thanks for bodies, cognitive spurts, and mermaids

I know I ramble on when we talk sometimes, but some of the things she says blow me away . . . She said that she has rage over the fact that she has to live in a physical body. Wow. But I know what she’s saying. I know the struggle to get up and live. The triumph to get through a day! The triumph it is to live. I told her about when I was five and I realized I was alive and that I could no longer walk through walls because I was in a body. I also have memories of leaving my body to check on family members at night.

Ramblings from December 2, 2001

Talking to K in the kitchen. I know I ramble on when we talk sometimes, but some of the things she says blow me away . . . She said that she has rage over the fact that she has to live in a physical body. Wow. But I know what she’s saying. I know the struggle to get up and live. The triumph to get through a day! The triumph it is to live. I told her about when I was five and I realized I was alive and that I could no longer walk through walls because I was in a body. I also have memories of leaving my body to check on family members at night.

I think now, and I realize I don’t have much memory of being 6 or 7, although for some reason I knew that 7 was an important year. My memories become foggy from the age of six until I am about 11. I cannot recall my life for almost 5 years, however, I do remember being younger than six. Perhaps because I was learning so much in school, about reading and writing and math. Most of my recollections from that time are vignettes of school days, and one recollection of being excited to be seven because seven was a lucky number. Maybe I remember lying on the couch reading or being in the cool basement reading or climbing a tree and reading. Mrs. Ziray and Mrs. Palma I remember. I remember not being able to see the chalkboard at school in the second grade when I forgot my glasses, and how the pink and blue lined special paper would give me a headache. I remember how the nurse would weigh us and yell out our weight. I remember bending over in my underwear to be checked once a year for scoliosis. I remember how the nurse gave me a note to give to my mother saying that I needed glasses and that I should see an eye doctor immediately. I remember always feeling fat. I remember being lonely. I remember being teased a lot at home, and left to be alone, or chose to be alone. I remember growing plants in milk cartons at school, that must have been second grade, in Ms. Miller’s class. I loved Ms. Miller. I remember disliking that weird redheaded teacher in fourth grade. Little flashes. I remember my mind working hard to grasp phonics and reading and locking on quickly. I remember feeling like reading, and hearing my voice follow the words on the page was magic. I remember reading music the same way, with ease. Playing flute was simple, it was just a matter of reading properly, and instead of talking, you pushed air through the pipe and let your fingers dance to the appropriate keys. I remember realizing that there is no need to get frustrated over anything, with trust and patience, everything works if you just focus on what you are doing. It doesn’t matter how long it takes, because once you figure something out, you never forget it. I think that’s what I remember as a child. Everything that I was learning is what I know now. I didn’t have time to remember what was going on outside my mind.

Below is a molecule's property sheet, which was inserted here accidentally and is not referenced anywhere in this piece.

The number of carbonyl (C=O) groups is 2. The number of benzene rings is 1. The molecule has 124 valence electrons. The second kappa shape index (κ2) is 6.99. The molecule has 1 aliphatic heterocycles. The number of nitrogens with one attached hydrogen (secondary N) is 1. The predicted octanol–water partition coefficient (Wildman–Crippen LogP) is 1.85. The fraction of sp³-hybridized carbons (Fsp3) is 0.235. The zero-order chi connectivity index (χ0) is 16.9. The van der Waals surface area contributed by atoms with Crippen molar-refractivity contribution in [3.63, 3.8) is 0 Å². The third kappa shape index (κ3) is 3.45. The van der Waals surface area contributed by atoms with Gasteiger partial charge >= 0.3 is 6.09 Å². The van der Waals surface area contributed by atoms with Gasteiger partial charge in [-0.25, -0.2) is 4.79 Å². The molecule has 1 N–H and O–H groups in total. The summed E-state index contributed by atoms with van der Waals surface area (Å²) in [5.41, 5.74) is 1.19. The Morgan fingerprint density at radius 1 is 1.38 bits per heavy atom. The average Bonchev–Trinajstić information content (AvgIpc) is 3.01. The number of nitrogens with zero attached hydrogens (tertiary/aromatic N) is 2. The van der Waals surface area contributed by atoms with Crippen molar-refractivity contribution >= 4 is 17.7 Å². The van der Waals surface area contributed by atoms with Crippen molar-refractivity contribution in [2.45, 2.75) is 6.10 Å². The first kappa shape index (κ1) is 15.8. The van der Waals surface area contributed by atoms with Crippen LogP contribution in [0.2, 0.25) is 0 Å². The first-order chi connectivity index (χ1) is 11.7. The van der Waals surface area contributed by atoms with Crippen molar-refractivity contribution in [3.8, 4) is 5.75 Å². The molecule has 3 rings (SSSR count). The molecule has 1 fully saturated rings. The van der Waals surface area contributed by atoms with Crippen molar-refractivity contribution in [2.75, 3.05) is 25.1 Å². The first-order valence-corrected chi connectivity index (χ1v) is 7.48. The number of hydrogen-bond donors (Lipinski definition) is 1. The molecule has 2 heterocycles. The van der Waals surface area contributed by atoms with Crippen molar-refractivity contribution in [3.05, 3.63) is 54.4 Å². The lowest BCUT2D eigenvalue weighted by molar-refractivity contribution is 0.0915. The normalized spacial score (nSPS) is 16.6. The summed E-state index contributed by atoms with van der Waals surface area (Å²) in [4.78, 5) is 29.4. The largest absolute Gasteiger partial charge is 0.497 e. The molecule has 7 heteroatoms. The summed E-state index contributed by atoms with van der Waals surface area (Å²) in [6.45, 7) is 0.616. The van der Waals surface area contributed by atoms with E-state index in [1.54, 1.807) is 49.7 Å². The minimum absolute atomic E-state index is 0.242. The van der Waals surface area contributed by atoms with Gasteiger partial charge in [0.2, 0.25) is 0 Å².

I need to look at my life as an adventure; this body of mine is temporary. I think our spirits naturally want to fly but we need to be bound. I’m reminded of The Little Mermaid by Hans Christian Anderson. The mermaid sacrifices her life for the prince, and when she throws herself into the water, she turns into sea foam, but her spirit does not die. She is light as a bubble and rises with the ethereal spirits, the daughters of the air. Their jobs, and now the job of the little Mermaid as she has been transformed into one of them, is to become the soothing breezes that carry sweet sounds and pleasant smells. In 300 years time, she will acquire an undying soul and go to heaven. When she passes good children and smiles, one year is taken off her probation, but for each tear she sheds for a bad child, a day is added to her sentence. Is it not true that life seems lighter and full of gifts when we are around good people—obviously much more rare than bad if a year is taken off for a smile, but a day added for each tear shed. It seems Hans Christian Anderson was saying pay attention to the good. Seek it out and let it in, but beware of the bad, do not take it personally—and say your prayers, because if other’s good deeds make your heart smile, then might not your own goodness rub off on someone who is bad.

If this physical body is some sort of stage of enlightenment, of being, then why not enjoy it. Be good to it and be good to others. Conversely, if this is the only form we ever shall exist in, it’s far more comfortable when the day is done to be good.

Sometimes giving thanks is the hardest thing to do of all.

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